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68 fuel tank replacement

Old 01-10-2019, 11:41 PM
  #1  
titanle
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Default 68 fuel tank replacement

what is everyone going with when replacing the fuel tank? I have seen some online and I noticed some say 68E and others 68L, what does that mean? My car guy suggested I drop the tank to clean it out as the car is starving for fuel and he's had to replace the fuel filter. Instead of cleaning it, I was thinking of just getting a new one.

What is everyones suggestions? I have a 68 350, new fuel lines, fuel pump, carb etc.

Thanks!
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Old 01-11-2019, 12:58 AM
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ronarndt
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titanle- 68E and 68L refer to early production and late production in the model year. Especially for the 1968 Vette, which was a new body style, Chevrolet made some changes to the car during the production year. Not sure if there is a difference in the fuel tank.
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Old 01-11-2019, 01:10 AM
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titanle
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hmmm is there a way to distinguish? I honestly don't even know if my car is an early 68 or late 68.
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Old 01-11-2019, 06:07 AM
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I would think the vin tells you production date but im
not sure how to tell.
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Old 01-11-2019, 10:55 AM
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Offhand, I'm not sure the tanks changed in 68, so there may not be an "early" or 'late". Do you have the AIM? If there was a change of tanks, there may be a change date on the AIM page.

There is no production date in the VIN unless you want to chase down the consecutive unit number and determine about when the car was produced. Time build date on the trim tag is the quickest was to determine production date. That will get you to within a day or two.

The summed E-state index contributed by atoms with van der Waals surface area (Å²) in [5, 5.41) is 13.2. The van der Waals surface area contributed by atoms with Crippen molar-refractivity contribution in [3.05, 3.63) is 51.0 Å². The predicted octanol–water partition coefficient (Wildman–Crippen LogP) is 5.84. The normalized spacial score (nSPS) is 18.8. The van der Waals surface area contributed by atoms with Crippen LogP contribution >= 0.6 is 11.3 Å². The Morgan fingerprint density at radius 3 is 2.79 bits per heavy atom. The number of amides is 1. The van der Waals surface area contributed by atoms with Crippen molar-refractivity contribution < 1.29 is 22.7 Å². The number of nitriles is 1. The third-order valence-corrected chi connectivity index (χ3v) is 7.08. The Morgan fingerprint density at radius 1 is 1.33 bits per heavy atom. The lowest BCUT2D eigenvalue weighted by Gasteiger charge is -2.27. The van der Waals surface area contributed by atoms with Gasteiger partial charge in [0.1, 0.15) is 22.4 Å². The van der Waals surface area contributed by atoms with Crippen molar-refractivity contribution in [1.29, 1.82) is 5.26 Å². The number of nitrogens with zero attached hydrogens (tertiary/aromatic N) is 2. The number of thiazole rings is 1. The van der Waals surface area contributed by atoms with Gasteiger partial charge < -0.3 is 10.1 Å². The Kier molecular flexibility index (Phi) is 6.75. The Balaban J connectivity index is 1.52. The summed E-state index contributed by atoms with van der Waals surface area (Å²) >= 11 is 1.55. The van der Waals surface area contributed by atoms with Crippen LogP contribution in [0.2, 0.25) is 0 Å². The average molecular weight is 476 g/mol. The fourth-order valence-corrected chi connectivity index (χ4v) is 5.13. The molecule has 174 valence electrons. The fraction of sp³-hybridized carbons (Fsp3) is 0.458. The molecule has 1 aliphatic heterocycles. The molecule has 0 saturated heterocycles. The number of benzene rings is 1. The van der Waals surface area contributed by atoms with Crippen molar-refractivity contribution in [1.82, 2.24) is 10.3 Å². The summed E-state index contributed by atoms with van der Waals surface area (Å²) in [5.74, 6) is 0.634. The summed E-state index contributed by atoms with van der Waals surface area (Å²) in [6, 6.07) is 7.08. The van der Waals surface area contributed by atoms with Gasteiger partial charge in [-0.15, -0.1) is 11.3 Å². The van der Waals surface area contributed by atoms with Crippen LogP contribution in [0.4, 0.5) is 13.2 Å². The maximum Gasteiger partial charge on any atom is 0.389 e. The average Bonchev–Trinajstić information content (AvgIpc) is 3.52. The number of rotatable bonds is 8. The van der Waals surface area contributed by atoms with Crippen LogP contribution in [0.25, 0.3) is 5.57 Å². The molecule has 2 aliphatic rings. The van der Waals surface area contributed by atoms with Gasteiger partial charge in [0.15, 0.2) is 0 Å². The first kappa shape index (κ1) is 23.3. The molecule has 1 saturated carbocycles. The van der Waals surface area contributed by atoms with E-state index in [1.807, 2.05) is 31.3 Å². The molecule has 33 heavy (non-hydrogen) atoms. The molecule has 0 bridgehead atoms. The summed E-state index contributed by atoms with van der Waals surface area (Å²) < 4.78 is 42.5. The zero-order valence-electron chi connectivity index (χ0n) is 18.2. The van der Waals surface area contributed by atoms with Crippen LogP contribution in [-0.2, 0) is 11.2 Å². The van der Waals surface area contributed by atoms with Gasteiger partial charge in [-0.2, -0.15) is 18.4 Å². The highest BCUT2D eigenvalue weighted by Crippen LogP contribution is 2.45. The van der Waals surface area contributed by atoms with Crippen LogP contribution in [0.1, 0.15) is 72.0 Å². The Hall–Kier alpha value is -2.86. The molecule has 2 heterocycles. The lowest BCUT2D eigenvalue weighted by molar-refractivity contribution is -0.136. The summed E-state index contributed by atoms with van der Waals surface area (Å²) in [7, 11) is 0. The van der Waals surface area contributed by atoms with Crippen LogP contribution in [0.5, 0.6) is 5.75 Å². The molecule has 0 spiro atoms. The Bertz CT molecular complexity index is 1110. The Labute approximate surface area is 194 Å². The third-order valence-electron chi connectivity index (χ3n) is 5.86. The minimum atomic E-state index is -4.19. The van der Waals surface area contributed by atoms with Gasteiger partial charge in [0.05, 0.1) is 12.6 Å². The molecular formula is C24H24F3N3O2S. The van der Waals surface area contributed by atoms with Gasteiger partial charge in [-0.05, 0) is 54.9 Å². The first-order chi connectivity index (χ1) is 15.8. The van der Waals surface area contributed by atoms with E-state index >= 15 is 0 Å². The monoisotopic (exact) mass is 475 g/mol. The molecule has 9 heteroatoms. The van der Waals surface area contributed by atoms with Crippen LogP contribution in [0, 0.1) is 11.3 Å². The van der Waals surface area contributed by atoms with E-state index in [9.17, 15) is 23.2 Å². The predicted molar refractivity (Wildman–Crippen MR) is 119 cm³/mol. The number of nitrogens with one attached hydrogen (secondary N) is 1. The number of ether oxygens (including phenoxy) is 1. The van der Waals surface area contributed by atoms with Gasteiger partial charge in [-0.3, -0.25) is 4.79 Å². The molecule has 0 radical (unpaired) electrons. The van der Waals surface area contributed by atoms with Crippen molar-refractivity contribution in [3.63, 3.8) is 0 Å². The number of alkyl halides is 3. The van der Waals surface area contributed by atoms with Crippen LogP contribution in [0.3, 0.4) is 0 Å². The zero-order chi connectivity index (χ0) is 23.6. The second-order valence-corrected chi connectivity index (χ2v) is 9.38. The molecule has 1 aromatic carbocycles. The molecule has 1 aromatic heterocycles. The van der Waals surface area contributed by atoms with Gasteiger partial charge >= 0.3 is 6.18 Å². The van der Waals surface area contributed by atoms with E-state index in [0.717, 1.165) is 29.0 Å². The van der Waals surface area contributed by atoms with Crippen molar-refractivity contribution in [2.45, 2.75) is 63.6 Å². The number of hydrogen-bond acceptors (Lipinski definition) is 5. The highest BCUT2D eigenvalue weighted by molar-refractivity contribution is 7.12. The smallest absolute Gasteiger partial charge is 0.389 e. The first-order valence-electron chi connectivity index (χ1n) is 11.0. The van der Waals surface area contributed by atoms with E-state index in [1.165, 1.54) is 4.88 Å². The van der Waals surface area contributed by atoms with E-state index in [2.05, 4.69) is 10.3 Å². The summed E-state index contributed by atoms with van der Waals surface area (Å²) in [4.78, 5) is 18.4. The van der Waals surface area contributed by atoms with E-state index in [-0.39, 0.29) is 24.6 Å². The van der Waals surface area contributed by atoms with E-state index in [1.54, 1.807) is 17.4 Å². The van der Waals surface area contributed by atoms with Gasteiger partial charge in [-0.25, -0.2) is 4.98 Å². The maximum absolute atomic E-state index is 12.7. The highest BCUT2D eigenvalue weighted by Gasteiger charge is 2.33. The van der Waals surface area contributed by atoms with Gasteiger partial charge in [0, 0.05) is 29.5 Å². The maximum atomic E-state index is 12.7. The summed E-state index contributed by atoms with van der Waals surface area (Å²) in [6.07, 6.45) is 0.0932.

Last edited by Easy Mike; 01-11-2019 at 10:57 AM.
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Old 01-11-2019, 12:45 PM
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HUSKEE73
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Quanta makes exact fuel tanks.
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Old 01-11-2019, 12:56 PM
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titanle
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Iíll take a look at the trim tag and post a pic. I will take a look at the quanta tank as well. Thank you.
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Old 01-11-2019, 01:16 PM
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20mercury
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Default My 2cents;

IMHO, I only buy a new tank if it has pinholes and is leaking. Even if it is leaking, you can supposedly buy a product, Evercoat? maybe? that will seal the pin holes, but I am not sure I would trust that. So, I drop the old tank, clean out the inside, coat the outside with a rust convertor and then top coat with a bright nickel Rustoleom spray paint, then install a new pickup.

Hope this might help and good luck, maybe a tank sticker too will be found??
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Old 01-11-2019, 01:55 PM
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ronarndt
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Originally Posted by titanle View Post
hmmm is there a way to distinguish? I honestly don't even know if my car is an early 68 or late 68.
In the VIN, the numbers after the "S" are the sequential production numbers from 400001 thru 428566 from Sept 1967 to July 1968. Monthly production serial numbers by month, according to mcjacks corvettes are: Sep 67 400001 to 400905. Oct 67 400906-403410. Nov 67 403411-406582. Dec 67 406583-407922. Jan 68 407923-410386. Feb 68 410387-412647. Mar 68 412648-415000. Apr 68 415001-417676. May 68 417677-420928 Jun 68 420929-423978. Jul 68 423979-428566. The "code" for the VIN is (for example 194678S400001) first digit 1 means Chevrolet Motor Division. Second digit 9 means Corvette. Third digit 4 is V-8 engine. Fourth and fifth digits 67 means T-top, 37 means convertible. Sixth digit 8 is model year 1968. S is for the St. Louis assembly plant. The remaining six digits from 400001 to 428566 are the sequential numbers assigned to each car.

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Old 01-11-2019, 08:34 PM
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titanle
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Thank you for that, i'll verify the VIN. My car guy suggested dropping the tank and just cleaning it out, and IF there's leaks or any issues then to go ahead and replace it. Makes sense but at the same time a new tank would provide piece of mind as well, no idea if the tank is original or not. I think we will drop the tank and if I can get away with just replacing the filler sock i'll do that, otherwise i'll get a new tank.